Governor Spitzer recently named the Hon. Jonathan Lippman as Presiding Justice of the Appellate Division, First Department; David Spokony was quickly named Chief Court Clerk, replacing Catherine O'Hagan Wolfe, who has moved to a position in the federal court system.


Wednesday, September 26, 2007

Black Robes and Greenbacks: Judges Give Back Pay Raises...CLICK HERE FOR FULL STORY

Judges Give Back Pay Raises- In New York? you ask. Don't be silly, of course not in New York but in Pennsylvania. We like today's article by Peter Jackson in New York Lawyer, and we love the final quote: "It was a tainted process." Maybe some folks (law makers, judges, etc.) in New York should think outside of New York for some possible ideas.......MORE......

New York LawyerSeptember 26, 2007

By Peter JacksonThe Associated Press

HARRISBURG, Pa. -- At least two state appellate court judges are giving back the pay raises that the Legislature approved in 2005, and Debra Todd wants voters to know that she's one of them.

Todd, a Superior Court judge and Democratic candidate for the Supreme Court, has made payments to the state treasury totaling $17,640, the Treasury Department confirmed Tuesday — representing the after-tax value of her raise from July 1, 2005, through June 30 of this year.

The payments, which exclude the annual cost-of-living adjustments that judges receive, will continue in the future, said campaign spokesman Alison Rudolph Hall, who was spreading the word Tuesday in response to a newspaper editorial that characterized fellow Superior Court Judge Joan Orie Melvin as the only judge in the state who had given back income from the politically charged pay raises.

Melvin, a Republican, filed a lawsuit seeking to reduce her salary to the level that prevailed when she was elected in 1997 — eliminating the need to pay taxes on the income — plus subsequent cost-of-living increases. She appealed a lower court's rejection of the suit to the Supreme Court.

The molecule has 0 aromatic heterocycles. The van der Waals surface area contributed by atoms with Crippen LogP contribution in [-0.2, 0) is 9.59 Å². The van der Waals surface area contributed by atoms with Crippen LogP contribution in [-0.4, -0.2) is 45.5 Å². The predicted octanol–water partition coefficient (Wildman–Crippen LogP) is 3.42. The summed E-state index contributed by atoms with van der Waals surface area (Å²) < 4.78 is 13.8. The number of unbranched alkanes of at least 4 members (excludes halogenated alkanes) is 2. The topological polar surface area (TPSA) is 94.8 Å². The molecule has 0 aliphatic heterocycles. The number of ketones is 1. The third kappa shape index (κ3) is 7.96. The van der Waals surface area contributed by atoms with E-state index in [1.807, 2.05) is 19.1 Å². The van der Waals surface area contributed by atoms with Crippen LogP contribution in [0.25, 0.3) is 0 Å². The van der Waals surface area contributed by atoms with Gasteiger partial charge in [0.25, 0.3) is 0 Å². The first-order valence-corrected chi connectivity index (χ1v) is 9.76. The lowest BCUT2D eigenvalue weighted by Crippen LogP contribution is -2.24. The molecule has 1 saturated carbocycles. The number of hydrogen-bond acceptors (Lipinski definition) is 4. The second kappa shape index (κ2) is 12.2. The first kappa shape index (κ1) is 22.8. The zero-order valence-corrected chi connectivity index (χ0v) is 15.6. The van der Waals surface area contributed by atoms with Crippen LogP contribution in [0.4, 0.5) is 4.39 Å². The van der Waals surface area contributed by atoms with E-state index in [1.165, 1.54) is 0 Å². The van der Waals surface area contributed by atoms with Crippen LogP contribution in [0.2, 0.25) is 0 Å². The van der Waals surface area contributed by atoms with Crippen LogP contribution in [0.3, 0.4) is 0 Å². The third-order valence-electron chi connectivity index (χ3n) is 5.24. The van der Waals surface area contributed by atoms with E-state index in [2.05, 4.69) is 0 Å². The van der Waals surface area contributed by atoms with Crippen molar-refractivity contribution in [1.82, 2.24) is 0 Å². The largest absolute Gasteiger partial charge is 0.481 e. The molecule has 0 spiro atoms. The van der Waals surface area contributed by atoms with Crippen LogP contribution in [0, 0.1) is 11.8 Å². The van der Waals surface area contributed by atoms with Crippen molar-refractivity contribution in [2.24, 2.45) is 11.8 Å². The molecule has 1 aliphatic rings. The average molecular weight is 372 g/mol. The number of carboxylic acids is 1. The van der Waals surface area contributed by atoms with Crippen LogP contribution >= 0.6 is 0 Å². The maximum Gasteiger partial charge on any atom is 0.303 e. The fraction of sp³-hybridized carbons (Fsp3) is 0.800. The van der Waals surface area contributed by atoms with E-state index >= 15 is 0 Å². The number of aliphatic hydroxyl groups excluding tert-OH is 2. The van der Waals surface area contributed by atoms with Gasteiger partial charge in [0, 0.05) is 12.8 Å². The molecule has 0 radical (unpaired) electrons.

Melvin, seeking a second 10-year term in an uncontested "retention" vote in November, kept the after-tax portion of her raise in escrow until last month, when she sent the Treasury Department a check for more than $14,000.

Todd has been comparatively low-key about the payments she has been making since Dec. 31.
"She did it without pomp and circumstance. She didn't sue anybody," Hall said of Todd, who she said objected to the manner in which the raises were approved.

Currently, a Superior Court judge is entitled to $165,000 a year.

The Legislature's July 2005 vote to approve the pay raises for top officials in all three branches of state government — taken in the early hours of the morning, without any hearings or floor debate — ignited a political storm.

Lawmakers repealed the raises four months later. A year ago, however, the state Supreme Court resuscitated the judicial pay raises, while allowing the repeal of raises for legislators and executive branch officials to stand.

"It was a tainted process," Hall said.

Tuesday, September 25, 2007

Letter From Iviewit.tv Folks Re: Rigging Elections - (CLICK HERE FOR FULL STORY)

And be sure to see their website www.Iviewit.tv Here's the letter: New legislation that election rigging carries a penalty of treason against the country, city or state that it is committed in should prevent this.......MORE....